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Cancer center receives new technology
On Monday, August 24, the Southeast Cancer Center used its Optical Surface Monitoring System (OSMS) for the first time during a stereotactic radiosurgery procedure. OSMS is also indicated for use in stereotactic body radiotherapy and deep inspiration breath hold radiation therapy.
"As we deliver radiation to the accuracy of .1mm, we have to ensure the patient remains still to the same degree," said Scott Griffin, director, Southeast Cancer Center.
The OSMS technology monitors patient movement during treatment by comparing images from ceiling mounted sensors to existing CT imagery that was created during treatment planning. If movement is detected, beam delivery is interrupted until the patient returns to the allowable position for treatment.
"This is somewhat of a first for the nation," Griffin added. "Although OSMS technology is not new, our application is the first time it has been retrofitted to a Varian Trilogy linear accelerator. Typically OSMS is integrated with the installation of a newer accelerator."
OSMS will be included when SAMC installs its new True Beam linear accelerator later this year. This will double our capacity for these advanced procedures, which require involvement from our neurosurgeons.
Bucky Buchanan, chief nuclear physicist, Radiation Oncology, performs quality assurance tests prior to the first stereotactic radiosurgery case using OSMS on August 24.
Women’s Center 3rd Level Cross Walk closing for repairs
The cross walk from the West parking Deck to the Women’s Center will be closed for repair beginning September 21 through the 25. This will also include the drive way that passes under the cross walk. This closing will impact patient, visitor and employee flow as well as emergency and routine vehicular traffic.
During this time, no traffic will be allowed through the cross walk and no traffic will be allowed under the cross walk. All emergency vehicles will need to access the Emergency Department from the South from Alma Street. All patient and visitor traffic will also need to access the Outpatient Building and Emergency Department from the South from Alma Street. Patients and visitors may enter the Heart and Vascular entrance to access Women’s Center and Heart and Vascular Center services.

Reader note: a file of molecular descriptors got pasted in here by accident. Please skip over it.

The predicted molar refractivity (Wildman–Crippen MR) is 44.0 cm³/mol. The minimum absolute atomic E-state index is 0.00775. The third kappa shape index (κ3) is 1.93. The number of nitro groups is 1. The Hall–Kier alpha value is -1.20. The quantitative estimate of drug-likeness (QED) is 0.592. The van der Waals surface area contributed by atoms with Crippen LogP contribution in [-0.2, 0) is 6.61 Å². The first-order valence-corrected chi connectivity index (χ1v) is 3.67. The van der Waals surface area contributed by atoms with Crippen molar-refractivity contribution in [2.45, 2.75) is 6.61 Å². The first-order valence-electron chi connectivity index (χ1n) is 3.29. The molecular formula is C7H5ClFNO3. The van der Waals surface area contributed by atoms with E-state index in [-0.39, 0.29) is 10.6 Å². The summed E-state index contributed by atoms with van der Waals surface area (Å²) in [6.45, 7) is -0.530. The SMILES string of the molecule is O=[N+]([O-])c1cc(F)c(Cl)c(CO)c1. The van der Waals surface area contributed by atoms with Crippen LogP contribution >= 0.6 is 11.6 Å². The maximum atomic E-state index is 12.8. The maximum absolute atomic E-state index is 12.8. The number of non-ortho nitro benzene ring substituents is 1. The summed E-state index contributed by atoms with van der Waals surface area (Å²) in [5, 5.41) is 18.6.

Appropriate signage will be in place during this closing. Thank you for your cooperation!
SAMC receives second surgical robot
On Monday, August 17, Surgical Services received its second da Vinci surgical robot, strengthening SAMC's position as the region's first and foremost expert on robotic surgery. SAMC was the region's first hospital to offer the da Vinci robotic system. We have done more robotic surgeries than any other hospital in the area. We performed the region's first robotic assisted thorax surgery. For our patients, this means we have the most experienced and highly skilled robotic surgeons and surgery team in the region.
SAMC offers the region's most robotic surgery trained physicians - 17 - including 8 Gynecologists, 5 Urologists, 2 Cardiovascular/Thoracic Surgeons and 2 General Surgeons.
"The need for a second da Vinci arises from our continued surgical growth and advancing robotic techniques beyond prostatectomies and gynecological surgeries to general and thoracic surgeries," said SAMC CEO Ron Owen. "I am very proud we were the first to bring the advanced da Vinci technology to the region. We are the most experienced in robotic surgery, having more trained surgeons and performing more complex robotic procedures than any other hospital in the region."
The da Vinci Xi was displayed in the front lobby of the hospital on Tuesday, August 18 from noon - 4 p.m.
Benefits of robotically assisted surgery include less pain, less scarring and less recovery time.
SAMC introduced robotically assisted surgery to the region in January, 2006 with the da Vinci prostatectomy. Since that date more than 2,500 surgeries ranging from prostatectomy to hysterectomy to hernia repair and thoracotomy have been completed using the da Vinci surgical robot.
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